I know I am not alone in having been deeply moved by a recent article by author Helen Dunmore on the subject of facing mortality and what we leave behind, and with particular reference to her own particular recent diagnosis...
'The ground beneath my feet has never been more uncertain, but what is sure is that the ambulance has already called and there is no vagueness about my mortality.'
In the first instance Helen Dunmore examines the magical thinking so common in our day and age; our expectations of longevity, increasingly efficacious treatments that come with such high expectations, the plethora of advice about what we can all do to prolong life and defer the inevitable...eat ten a day, exercise, don't do this, do that...and then in my experience as a health professional a bit of oops sorry, we got that wrong we meant don't do that, do this instead.
'Most of us die in silence and leave silence behind us. There is no visible mark, no written record and very often no grave to visit...'
And whilst you could be forgiven for thinking how final that seems, please be assured that in Helen Dunmore's eyes (and mine and I'm sure many who read this piece) it is far from.
Last week we marked two years since the Tinker (my lovely dad) died. We all agreed that it only seemed like yesterday but we also agreed that that might be because he has never really left us. We talk about him a lot, invoke his name when we need a bit of advice and most tellingly last week when we were talking about him the electricity suddenly went off with a bit of a wallop. He's sending us signs we say.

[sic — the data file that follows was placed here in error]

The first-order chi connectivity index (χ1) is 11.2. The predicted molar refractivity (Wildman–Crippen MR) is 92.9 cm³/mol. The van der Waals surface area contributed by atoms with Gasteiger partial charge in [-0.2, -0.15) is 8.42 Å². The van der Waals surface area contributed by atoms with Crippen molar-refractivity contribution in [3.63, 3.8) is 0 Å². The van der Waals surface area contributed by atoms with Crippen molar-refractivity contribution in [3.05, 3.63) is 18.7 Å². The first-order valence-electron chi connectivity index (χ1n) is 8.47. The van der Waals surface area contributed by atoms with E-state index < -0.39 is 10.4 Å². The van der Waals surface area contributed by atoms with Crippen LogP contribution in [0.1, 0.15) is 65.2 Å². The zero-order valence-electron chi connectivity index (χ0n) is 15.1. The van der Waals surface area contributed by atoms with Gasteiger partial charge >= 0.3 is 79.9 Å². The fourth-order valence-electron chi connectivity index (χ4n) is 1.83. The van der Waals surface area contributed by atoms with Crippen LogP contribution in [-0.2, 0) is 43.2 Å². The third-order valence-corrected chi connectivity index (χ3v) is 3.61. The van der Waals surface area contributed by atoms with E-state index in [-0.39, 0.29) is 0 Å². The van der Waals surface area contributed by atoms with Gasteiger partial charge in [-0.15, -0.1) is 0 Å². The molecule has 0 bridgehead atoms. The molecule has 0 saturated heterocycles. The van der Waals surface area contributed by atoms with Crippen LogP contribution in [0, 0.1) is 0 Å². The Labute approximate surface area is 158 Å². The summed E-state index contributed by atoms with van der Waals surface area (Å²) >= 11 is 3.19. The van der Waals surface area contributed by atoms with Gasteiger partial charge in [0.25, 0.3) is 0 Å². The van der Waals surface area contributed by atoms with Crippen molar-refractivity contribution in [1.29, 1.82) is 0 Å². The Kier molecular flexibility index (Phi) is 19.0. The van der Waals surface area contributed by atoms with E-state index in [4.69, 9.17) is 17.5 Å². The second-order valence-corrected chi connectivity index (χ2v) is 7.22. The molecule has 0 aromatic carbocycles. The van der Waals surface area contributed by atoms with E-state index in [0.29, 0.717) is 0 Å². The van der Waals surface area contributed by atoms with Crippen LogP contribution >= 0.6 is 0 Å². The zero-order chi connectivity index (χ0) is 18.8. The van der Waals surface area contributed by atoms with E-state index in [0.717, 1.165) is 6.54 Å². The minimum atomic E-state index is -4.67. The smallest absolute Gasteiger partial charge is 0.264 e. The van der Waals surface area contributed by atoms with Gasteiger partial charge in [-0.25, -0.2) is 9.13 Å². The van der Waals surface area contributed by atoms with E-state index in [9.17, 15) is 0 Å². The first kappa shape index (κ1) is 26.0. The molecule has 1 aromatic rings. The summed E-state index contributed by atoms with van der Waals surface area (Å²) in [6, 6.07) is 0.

It is anonymity that Helen Dunmore probes, the thought that those precious memories will be diluted and eventually lost after a few generations,
'Anonymity is also an inheritance and perhaps a precious one, just as the poems grouped under Anonymous in an anthology are often the most moving of all, honed as they are by generations of memory.'
And it is that anonymity that is given life and identity in Birdcage Walk based on an actual place in Bristol.
Set in Bristol in 1792 and against the backdrop of the French Revolution, the turbulence in Paris is causing ripples of fear and anxiety, caution and suspicion back in the UK. Lizzie, wife of house-builder (and destroyer) John Diner Tredevant, finds herself enmeshed in the web of an intense, brooding and controlling man with a 'history' of which she is, for much of the book, unaware. When the truth emerges Lizzie will need every ounce of courage and resilience invested in her by her mother, Julia Fawkes, writer and courageous exponent of the rights of women, in order to free herself.
'Her faith in me was a flame that might flatten when the wind blew on it but would not be quenched.'
In the light of her own beliefs, the irony of Julia's own entrapment and demise is not lost on the reader and the consequences for Lizzie will be profound.
Those anonymous lost voices that Helen Dunmore wanted to breath into life are given identity, shape and form. They are clothed both bodily and emotionally and furnished with personalities and character traits that made them dance off the page for me, though 'tis true, there is not a lot of time for dancing. Times are hard, very hard and it is the realities of day to day late eighteenth century life that worked so well as I read, the tiniest details drawing me in..
'That shawl is a very common pattern...'